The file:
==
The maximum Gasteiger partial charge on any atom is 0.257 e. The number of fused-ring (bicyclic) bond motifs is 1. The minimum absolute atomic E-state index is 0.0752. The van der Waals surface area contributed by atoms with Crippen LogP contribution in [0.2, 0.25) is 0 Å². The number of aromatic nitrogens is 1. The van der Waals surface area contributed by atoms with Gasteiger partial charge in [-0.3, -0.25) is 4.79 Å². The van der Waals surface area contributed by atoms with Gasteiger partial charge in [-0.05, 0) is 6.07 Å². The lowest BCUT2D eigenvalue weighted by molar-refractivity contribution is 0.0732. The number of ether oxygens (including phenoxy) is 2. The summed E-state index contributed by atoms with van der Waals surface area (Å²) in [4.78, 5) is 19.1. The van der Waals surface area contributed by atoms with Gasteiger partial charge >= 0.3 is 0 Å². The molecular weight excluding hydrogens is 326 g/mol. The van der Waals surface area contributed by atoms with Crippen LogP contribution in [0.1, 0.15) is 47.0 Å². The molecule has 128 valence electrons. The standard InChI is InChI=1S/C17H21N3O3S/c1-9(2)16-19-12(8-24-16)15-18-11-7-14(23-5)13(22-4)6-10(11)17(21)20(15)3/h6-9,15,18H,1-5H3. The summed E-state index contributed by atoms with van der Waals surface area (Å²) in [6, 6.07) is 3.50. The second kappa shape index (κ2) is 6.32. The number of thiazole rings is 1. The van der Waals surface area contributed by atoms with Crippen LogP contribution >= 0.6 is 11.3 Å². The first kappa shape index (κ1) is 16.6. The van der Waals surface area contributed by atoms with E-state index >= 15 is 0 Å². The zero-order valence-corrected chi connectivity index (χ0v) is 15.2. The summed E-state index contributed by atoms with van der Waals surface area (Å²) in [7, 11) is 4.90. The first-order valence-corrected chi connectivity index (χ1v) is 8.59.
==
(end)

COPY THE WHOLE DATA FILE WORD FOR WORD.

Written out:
The maximum Gasteiger partial charge on any atom is 0.257 e. The number of fused-ring (bicyclic) bond motifs is 1. The minimum absolute atomic E-state index is 0.0752. The van der Waals surface area contributed by atoms with Crippen LogP contribution in [0.2, 0.25) is 0 Å². The number of aromatic nitrogens is 1. The van der Waals surface area contributed by atoms with Gasteiger partial charge in [-0.3, -0.25) is 4.79 Å². The van der Waals surface area contributed by atoms with Gasteiger partial charge in [-0.05, 0) is 6.07 Å². The lowest BCUT2D eigenvalue weighted by molar-refractivity contribution is 0.0732. The number of ether oxygens (including phenoxy) is 2. The summed E-state index contributed by atoms with van der Waals surface area (Å²) in [4.78, 5) is 19.1. The van der Waals surface area contributed by atoms with Gasteiger partial charge >= 0.3 is 0 Å². The molecular weight excluding hydrogens is 326 g/mol. The van der Waals surface area contributed by atoms with Crippen LogP contribution in [0.1, 0.15) is 47.0 Å². The molecule has 128 valence electrons. The standard InChI is InChI=1S/C17H21N3O3S/c1-9(2)16-19-12(8-24-16)15-18-11-7-14(23-5)13(22-4)6-10(11)17(21)20(15)3/h6-9,15,18H,1-5H3. The summed E-state index contributed by atoms with van der Waals surface area (Å²) in [6, 6.07) is 3.50. The second kappa shape index (κ2) is 6.32. The number of thiazole rings is 1. The van der Waals surface area contributed by atoms with Crippen LogP contribution >= 0.6 is 11.3 Å². The first kappa shape index (κ1) is 16.6. The van der Waals surface area contributed by atoms with E-state index >= 15 is 0 Å². The zero-order valence-corrected chi connectivity index (χ0v) is 15.2. The summed E-state index contributed by atoms with van der Waals surface area (Å²) in [7, 11) is 4.90. The first-order valence-corrected chi connectivity index (χ1v) is 8.59.